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Lie Research Leads to Award for Wall Street Journal

The Wall Street Journal has received one of investigative journalism's top awards for a series of reports on stock options backdating that was based on research from University of Iowa finance professor Erik Lie.

The ongoing series, "Perfect Payday," exposed the widespread practice of secretly backdating stock option grants to benefit corporate insiders. It was honored with the 2006 Philip Meyer Award, presented jointly by the schools of journalism at the University of Missouri-Columbia and Arizona State University for investigative journalism that utilizes social science research methods. The award was announced Wednesday.

"Lead writers Charles Forelle and James Bandler used a statistical model to calculate the wildly improbable odds that options grant dates would just happen to be so favorably profitable to dozens of executives at some of the nation's best-known companies," the contest judges said. "Their stories about the scandal have spurred an ongoing federal securities investigation into rigged options at more than 100 companies to date."

The series was based on material provided to the Journal by Lie, a professor in the Tippie College of Business, who had studied the questionable timing of stock options grants for several years. He said he's pleased that the Journal's confidence in his research has been rewarded.

"Charles and James did wonderful work, and you have to give the whole Wall Street Journal organization credit for putting that much faith and effort into one project," he said. "They spent four months researching the data I brought to their attention, and reporting and writing that first story, and that's a significant amount of resources for a newspaper to commit to covering a single issue. They should be commended."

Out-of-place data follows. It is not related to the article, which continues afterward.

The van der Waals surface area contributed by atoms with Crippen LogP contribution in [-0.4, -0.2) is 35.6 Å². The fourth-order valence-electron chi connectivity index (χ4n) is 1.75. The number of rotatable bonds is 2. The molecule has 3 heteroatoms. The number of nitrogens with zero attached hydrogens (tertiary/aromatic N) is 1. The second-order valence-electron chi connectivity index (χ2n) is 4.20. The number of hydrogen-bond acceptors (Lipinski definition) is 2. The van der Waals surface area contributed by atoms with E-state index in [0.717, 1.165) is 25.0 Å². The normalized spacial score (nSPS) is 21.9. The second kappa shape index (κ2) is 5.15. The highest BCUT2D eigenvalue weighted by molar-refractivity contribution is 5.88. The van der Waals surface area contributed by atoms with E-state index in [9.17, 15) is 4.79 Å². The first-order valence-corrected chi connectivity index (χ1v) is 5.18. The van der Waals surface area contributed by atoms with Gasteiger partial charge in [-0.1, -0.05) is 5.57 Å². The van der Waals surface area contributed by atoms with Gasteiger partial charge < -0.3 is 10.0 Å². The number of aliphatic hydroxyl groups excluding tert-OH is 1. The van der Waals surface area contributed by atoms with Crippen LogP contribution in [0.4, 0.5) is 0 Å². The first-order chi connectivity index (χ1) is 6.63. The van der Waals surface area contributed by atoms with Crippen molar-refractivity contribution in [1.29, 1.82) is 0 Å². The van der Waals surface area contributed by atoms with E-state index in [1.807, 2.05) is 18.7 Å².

Lie began researching stock options in 2002 and soon noticed that many executives were consistently granted stock options on days when their companies' stock was at its lowest price. The research suggested the options were being backdated, which violates federal law. He published his first piece on the issue in an academic journal in 2004 and later met with Forelle and Bandler to discuss his research, in December 2005.

The Journal continues to cover the backdating issue and regularly breaks new stories, though Lie is no longer involved with the reporting.

The Philip Meyer contest included work published or broadcast between October 2005 and October 2006 and attracted entries from across the U.S. and Canada. The awards are in honor of Philip Meyer, the Knight Chair in Journalism at the University of North Carolina at Chapel Hill. Meyer is the author of Precision Journalism, the seminal 1973 book that encouraged journalists to incorporate social science methods in the pursuit of better journalism.

The awards are administered by the National Institute for Computer-Assisted Reporting, a joint program of Investigative Reporters and Editors and the Missouri School of Journalism, and the Knight Chair in Journalism at the Walter Cronkite School of Journalism and Mass Communication at Arizona State University. The IRE is based at the University of Missouri-Columbia.


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